Survey doubts study on poverty reduction
The Economic survey States that it is too early to tell whether decline in poverty met the targets set in the 10th Plan.Updated: Feb 27, 2006 13:57 IST
Stating that it was too early to tell whether decline in poverty met the targets set in the 10th Plan, the Economic Survey said it doubted the findings of an official study about decline in poverty rate as there was some controversy over the methodology.
"The comparability and the extent of actual decline were matters of some controversy due to a change in the methodology for data collection in 1999-2000," the Survey said, referring to the National Sample Survey Organisation's data collection process.
There has been intense debate among academicians regarding the extent of actual incidence in people below poverty line between 1993-99 and 1999-2000.
Citing NSSO data, the Survey said there has been an impressive decline in poverty from 36 per cent in 1993-94 to 26.1 per cent in 1999-2000, and the trend would continue with sustained growth and increase in public sector spendings on social sector programmes like National Rural Employment Guarantee scheme.
"The combined effects of economic growth and measures of direct interventions for poverty alleviation have translated into impressive decline in the incidence of poverty in the recent past," the Survey tabled in Parliament on Monday said.
A "permanent dent" on the incidence of unemployment and poverty would be made through extension of the NREGP programme to the whole country in the next five years, effective implementation of the Right to Information Act and accountability through decentralised Panchyati Raj Institutions, it added.
The Survey said there has been consistent increase in public expenditure on social sectors both by the Centre and the states. The trend is expected to continue with focus on major programmes like National Food for Work programme and NREGP during 2005-06.
The Centre's expenditure, both plan and non-plan, on social service including education, health and family welfare, water supply, housing, nutrition and sports has gone up by 23.5 per cent to Rs 41,873 crore in 2005-06 from Rs 33,901 crore in 2004-05.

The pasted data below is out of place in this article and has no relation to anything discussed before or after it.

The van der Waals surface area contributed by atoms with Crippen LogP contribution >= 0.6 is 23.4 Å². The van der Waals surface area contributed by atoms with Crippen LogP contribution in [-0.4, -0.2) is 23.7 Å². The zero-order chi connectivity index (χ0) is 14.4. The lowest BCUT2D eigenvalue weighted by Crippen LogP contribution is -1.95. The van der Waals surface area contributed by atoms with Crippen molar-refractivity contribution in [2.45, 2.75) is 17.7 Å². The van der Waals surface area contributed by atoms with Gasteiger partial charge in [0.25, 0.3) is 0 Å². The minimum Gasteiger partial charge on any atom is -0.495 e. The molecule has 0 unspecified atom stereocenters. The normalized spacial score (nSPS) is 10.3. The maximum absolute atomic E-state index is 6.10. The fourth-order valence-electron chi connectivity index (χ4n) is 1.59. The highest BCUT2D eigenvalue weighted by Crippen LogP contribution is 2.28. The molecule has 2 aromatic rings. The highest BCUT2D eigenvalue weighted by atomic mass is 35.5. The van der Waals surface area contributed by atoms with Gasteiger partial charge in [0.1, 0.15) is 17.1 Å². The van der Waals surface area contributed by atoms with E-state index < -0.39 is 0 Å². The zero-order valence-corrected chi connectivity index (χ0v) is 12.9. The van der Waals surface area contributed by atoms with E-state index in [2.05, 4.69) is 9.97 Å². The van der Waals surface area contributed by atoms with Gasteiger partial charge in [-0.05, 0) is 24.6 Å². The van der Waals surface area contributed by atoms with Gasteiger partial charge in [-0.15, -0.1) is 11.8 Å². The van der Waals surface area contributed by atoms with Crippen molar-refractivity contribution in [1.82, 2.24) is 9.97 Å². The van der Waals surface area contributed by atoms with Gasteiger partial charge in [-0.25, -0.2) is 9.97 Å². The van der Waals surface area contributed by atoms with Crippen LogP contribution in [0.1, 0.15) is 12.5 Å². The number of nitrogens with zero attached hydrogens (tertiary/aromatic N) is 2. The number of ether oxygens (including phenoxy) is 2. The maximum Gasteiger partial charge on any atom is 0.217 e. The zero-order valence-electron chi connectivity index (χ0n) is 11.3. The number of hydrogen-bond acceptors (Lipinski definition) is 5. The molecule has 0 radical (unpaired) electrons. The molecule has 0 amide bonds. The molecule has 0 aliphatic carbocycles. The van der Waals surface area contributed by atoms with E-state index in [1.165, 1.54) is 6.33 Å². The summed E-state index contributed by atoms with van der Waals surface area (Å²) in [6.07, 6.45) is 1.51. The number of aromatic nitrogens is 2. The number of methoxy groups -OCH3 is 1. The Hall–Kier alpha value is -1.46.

In the education sector, imposition of the education cess budgeted outlay for elementary and adult education had more than doubled to Rs 12,532 crore in 2005-06 from Rs 6000 crore in 2004-05.
The gross enrolment ratio which indicates proportion of children in the age group 6-14 years enrolling in elementary schools has increased from 32.1 per cent in 1950-51 to 84 per cent in 2003-04. There has been an increase in GER of girls than boys, the Survey noted.
The number of out-of-school children too has declined to 95 lakh as on October, 2005 from 320 lakh in 2001.
In the health sector, the Survey said that considerable progress has been made but the situation is far from satisfactory.
The launch of National Rural Health Mission would achieve the basic objective of providing an acceptable standard of good health among the general population and enhance public health investment and decentralise public health system.
"The poverty line in India should be Rs 840 per capita per month. At this expenditure level, nearly 69 per cent of the total and 84 per cent of the rural population lives below the poverty lines," it said.
Besides, the definition should also include 'access parameters' that measure access to drinking water, shelter, etc, it said.
The study has found out that 37.7 per cent of Indian households do not have access to a nearby water source, while 49 per cent are without a proper shelter and 69.5 per cent suitable toilets.
It also says that 85.2 per cent of Indian villages do not have a secondary school and 43 per cent are devoid of an all-weather road connecting them.
First Published: Feb 27, 2006 13:57 IST